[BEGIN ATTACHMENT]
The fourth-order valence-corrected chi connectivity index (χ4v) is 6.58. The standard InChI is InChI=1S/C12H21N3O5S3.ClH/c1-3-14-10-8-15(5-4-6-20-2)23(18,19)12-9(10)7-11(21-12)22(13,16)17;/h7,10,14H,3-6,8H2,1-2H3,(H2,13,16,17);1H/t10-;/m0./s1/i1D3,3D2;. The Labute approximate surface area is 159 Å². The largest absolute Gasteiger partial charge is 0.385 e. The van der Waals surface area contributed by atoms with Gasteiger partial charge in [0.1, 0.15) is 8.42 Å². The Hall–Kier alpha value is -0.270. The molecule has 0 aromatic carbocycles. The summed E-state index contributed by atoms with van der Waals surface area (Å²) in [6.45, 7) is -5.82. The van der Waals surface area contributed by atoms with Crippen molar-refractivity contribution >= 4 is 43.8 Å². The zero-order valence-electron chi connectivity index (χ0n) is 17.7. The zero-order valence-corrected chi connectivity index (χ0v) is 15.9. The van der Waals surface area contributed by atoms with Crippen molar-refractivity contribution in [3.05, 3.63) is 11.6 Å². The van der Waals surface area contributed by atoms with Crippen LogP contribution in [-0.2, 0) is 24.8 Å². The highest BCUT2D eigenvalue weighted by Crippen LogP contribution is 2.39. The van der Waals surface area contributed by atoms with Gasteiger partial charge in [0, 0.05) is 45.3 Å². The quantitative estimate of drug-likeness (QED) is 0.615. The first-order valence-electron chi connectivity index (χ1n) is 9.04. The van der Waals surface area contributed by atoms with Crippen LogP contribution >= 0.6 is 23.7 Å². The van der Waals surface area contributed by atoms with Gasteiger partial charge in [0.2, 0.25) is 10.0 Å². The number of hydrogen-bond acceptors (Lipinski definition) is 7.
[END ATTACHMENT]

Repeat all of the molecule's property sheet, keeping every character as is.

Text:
The fourth-order valence-corrected chi connectivity index (χ4v) is 6.58. The standard InChI is InChI=1S/C12H21N3O5S3.ClH/c1-3-14-10-8-15(5-4-6-20-2)23(18,19)12-9(10)7-11(21-12)22(13,16)17;/h7,10,14H,3-6,8H2,1-2H3,(H2,13,16,17);1H/t10-;/m0./s1/i1D3,3D2;. The Labute approximate surface area is 159 Å². The largest absolute Gasteiger partial charge is 0.385 e. The van der Waals surface area contributed by atoms with Gasteiger partial charge in [0.1, 0.15) is 8.42 Å². The Hall–Kier alpha value is -0.270. The molecule has 0 aromatic carbocycles. The summed E-state index contributed by atoms with van der Waals surface area (Å²) in [6.45, 7) is -5.82. The van der Waals surface area contributed by atoms with Crippen molar-refractivity contribution >= 4 is 43.8 Å². The zero-order valence-electron chi connectivity index (χ0n) is 17.7. The zero-order valence-corrected chi connectivity index (χ0v) is 15.9. The van der Waals surface area contributed by atoms with Crippen molar-refractivity contribution in [3.05, 3.63) is 11.6 Å². The van der Waals surface area contributed by atoms with Crippen LogP contribution in [-0.2, 0) is 24.8 Å². The highest BCUT2D eigenvalue weighted by Crippen LogP contribution is 2.39. The van der Waals surface area contributed by atoms with Gasteiger partial charge in [0, 0.05) is 45.3 Å². The quantitative estimate of drug-likeness (QED) is 0.615. The first-order valence-electron chi connectivity index (χ1n) is 9.04. The van der Waals surface area contributed by atoms with Crippen LogP contribution >= 0.6 is 23.7 Å². The van der Waals surface area contributed by atoms with Gasteiger partial charge in [0.2, 0.25) is 10.0 Å². The number of hydrogen-bond acceptors (Lipinski definition) is 7.